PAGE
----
The Southeastern Mass. Reader’s Advisory Roundtable (SE-RART) met Wed., Feb. 7, at the Attleboro Public Library to discuss Historical Adventure, a subgenre of Adventure fiction.
The benchmark title was The Last Kingdom by Bernard Cornwell, first in a ongoing series. (The tenth book in The Last Kingdom series came out in 2016.)
First we talked about characteristics of Historical Adventure, based on our supplemental readings:
- Hannon, Michael. Blood, Bedlam, Bullets, and Bad Guys. Introduction, pp. ix–xii
- Hannon, Michael. Blood, Bedlam, Bullets, and Bad Guys. Chapter 11: On the High Seas, pp. 217-18
- Hooper, Brad. Read On…Historical Fiction, Action-Packed Adventures, pp. 85-89
We also used the Adventure chapter from The Readers’ Advisory Guide to Genre Fiction, 2nd ed. by Joyce Saricks, which we used in December’s meeting, and which we will continue to refer to throughout our study of the Adventure genre.
We discussed key elements of historical adventure fiction:
- Often slower pace, longer time span than in contemporary adventure
- Still a story focused on life-and-death situations, often a mission
- Usually a satisfying ending with order restored in some way
(“Romance for men”)
- Identifiable hero, likeable and extremely capable, often has a sidekick (Bromance)
- Often continuing series with same characters
- Detailed battle scenes, realistic military/historical period setting
- Often have historical notes at the end, as well as maps, ship plans
- Tone often dark, due to danger, but humor can lighten tone
- Language usually colorful, often with military jargon, makes reader feel knowledgeable. Pronunciation guides are common.
“The adventure/suspense story is probably the oldest of human kind’s fiction genres and can be traced back to tales that prehistoric people told around a flickering fire or scratched with charcoal onto cave walls. The archetypal hero who must surmount overwhelming obstacles is not only the basis of much of our earliest literature, he (and now she) is also the foundation of all modern adventure stories. The Iliad and The Odyssey by Homer, Beowulf, the Song of Roland, Shakespeare’s tragedies are gripping adventure stories as well as classic literature” – Blood, Bedlam, Bullets, and Bad Guys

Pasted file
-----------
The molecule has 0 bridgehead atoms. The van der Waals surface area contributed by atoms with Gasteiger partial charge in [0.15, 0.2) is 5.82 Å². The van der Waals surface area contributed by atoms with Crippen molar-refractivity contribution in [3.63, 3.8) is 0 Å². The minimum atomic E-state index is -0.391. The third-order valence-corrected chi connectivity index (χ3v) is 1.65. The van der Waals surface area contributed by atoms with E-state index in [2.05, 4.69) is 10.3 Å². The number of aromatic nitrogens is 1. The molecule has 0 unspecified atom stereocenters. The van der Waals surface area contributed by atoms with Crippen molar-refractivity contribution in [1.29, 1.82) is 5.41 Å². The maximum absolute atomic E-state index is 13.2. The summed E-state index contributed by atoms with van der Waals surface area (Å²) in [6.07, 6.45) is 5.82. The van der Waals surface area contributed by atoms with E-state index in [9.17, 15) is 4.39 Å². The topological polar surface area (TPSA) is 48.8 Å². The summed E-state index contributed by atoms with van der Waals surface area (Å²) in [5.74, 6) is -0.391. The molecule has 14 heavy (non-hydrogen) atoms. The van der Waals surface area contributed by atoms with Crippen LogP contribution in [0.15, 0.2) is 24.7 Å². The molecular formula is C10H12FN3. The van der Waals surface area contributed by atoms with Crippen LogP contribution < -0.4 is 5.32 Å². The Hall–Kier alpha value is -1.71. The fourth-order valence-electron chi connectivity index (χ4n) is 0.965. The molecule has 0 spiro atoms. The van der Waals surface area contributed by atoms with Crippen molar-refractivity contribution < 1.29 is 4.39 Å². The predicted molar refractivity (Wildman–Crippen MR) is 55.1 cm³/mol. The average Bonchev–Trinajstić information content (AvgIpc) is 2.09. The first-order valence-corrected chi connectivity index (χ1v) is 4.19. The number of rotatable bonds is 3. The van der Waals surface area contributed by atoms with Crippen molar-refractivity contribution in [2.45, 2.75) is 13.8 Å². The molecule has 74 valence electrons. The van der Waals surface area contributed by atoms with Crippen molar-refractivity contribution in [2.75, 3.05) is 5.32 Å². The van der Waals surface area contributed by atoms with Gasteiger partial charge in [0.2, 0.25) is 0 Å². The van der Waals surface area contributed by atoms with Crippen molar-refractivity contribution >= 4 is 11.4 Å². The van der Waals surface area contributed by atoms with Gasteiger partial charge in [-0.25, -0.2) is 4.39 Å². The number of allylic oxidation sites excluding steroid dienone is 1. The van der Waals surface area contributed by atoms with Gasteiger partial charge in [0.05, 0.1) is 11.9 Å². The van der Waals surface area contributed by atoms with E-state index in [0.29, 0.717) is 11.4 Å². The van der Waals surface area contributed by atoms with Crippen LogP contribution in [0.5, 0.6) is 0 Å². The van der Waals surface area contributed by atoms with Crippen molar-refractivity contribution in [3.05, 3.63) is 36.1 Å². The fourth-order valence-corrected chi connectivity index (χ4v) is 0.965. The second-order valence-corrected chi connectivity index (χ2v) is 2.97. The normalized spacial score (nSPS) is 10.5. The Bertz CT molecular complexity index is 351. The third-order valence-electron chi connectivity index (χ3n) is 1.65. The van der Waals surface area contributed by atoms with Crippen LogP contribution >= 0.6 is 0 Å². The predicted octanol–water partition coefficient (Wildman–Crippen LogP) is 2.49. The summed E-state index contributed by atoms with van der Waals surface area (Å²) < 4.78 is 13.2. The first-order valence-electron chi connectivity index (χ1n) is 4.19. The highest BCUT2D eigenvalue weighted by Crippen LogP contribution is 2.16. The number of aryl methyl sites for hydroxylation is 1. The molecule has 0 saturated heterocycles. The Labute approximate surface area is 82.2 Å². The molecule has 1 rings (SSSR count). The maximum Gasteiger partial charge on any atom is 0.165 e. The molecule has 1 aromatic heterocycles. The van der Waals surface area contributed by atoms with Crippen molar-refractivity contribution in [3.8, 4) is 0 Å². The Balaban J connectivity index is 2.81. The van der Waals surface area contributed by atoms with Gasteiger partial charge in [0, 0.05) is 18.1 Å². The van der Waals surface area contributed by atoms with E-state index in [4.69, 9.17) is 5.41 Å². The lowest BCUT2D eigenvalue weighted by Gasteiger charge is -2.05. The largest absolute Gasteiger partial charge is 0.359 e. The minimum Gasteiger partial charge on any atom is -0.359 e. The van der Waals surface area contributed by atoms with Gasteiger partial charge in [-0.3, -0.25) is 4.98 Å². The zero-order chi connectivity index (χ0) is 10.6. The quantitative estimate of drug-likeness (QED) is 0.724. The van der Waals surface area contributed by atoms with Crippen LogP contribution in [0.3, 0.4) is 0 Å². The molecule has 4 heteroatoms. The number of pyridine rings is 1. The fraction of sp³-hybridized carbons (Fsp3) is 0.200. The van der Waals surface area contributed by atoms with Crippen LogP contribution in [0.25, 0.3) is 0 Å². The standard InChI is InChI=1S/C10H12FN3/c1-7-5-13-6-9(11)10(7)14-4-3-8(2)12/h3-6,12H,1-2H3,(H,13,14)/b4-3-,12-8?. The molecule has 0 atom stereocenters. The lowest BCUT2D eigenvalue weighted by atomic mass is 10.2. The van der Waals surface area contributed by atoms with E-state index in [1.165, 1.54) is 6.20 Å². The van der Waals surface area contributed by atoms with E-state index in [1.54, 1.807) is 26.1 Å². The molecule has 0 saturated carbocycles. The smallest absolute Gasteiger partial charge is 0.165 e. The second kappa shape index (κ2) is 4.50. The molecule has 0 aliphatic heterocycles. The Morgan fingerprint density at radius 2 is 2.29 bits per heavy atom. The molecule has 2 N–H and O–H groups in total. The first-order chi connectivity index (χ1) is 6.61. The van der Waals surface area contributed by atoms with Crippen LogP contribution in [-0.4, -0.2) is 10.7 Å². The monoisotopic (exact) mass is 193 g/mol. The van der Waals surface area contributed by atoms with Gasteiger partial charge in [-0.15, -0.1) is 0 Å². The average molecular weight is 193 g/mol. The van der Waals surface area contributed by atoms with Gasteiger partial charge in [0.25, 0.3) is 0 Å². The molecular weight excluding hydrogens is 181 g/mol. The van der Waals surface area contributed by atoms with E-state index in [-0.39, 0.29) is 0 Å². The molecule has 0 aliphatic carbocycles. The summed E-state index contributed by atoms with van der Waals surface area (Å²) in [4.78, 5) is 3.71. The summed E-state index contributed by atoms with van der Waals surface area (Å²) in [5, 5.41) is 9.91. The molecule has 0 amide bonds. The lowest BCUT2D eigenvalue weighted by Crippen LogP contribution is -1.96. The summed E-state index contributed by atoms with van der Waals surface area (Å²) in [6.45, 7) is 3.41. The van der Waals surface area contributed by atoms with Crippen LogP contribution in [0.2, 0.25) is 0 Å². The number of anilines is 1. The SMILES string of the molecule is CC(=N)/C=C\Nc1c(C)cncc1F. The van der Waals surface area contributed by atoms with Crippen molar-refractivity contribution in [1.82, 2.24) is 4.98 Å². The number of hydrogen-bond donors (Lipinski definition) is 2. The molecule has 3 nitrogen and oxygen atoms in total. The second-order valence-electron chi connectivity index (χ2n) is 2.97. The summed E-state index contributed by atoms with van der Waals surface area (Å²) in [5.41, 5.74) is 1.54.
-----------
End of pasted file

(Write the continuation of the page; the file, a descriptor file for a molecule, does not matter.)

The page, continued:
We talked about whether historical adventure had to be about war, and decided that, although it often may be set during times of war, it didn’t need to be, but there needed to be some sort of danger, a visible enemy, and some amount of fighting involved.
We discussed The Last Kingdom by Bernard Cornwell, our benchmark title, in reader’s advisory terms:
- Very accurately described battle scenes, not as much humor as the authors Sharpe series
- Historical note to say where author departed from historical fact
- Lots of dialogue helps keep pace up, though story spans years
- First-person point of view lends immediacy and lightens the tone
- Were there exotic locales, foreign countries?
- Military strategy is important to the story
- Main character sees events on both sides, English and Danish
- Characters are fully developed, some strong women
- There is a villain character, but the shifting loyalties of main character add subtlety and depth to the story, which is set in a period of time when nationality was more fluid than it is now
Second titles will be posted soon; it’s OK to submit yours still, if you forgot! We had a lot of overlap in our second titles in the Historical Adventure subgenre this month, but the ones we discussed in terms of reader’s advisory appeal factors – frame, tone, pacing, plot/storyline, characters – included the following:
Brethren by Robin Young
Gentlemen of the Road: A Tale of Adventure by Michael Chabon (2)
Master and Commander by Patrick O’Brian
(audiobook highly recommended)
River God by Wilbur Smith
The Sea Witch by Helen Hollick (2)
Please register online for the Tuesday, April 3rd meeting, 10am-12pm, at the Hanover Public Library to talk about Espionage/Political Thrillers. (Please note location change!) The benchmark title will be The Camel Club by David Baldacci.
New members are always welcome to jump in at any point in the year.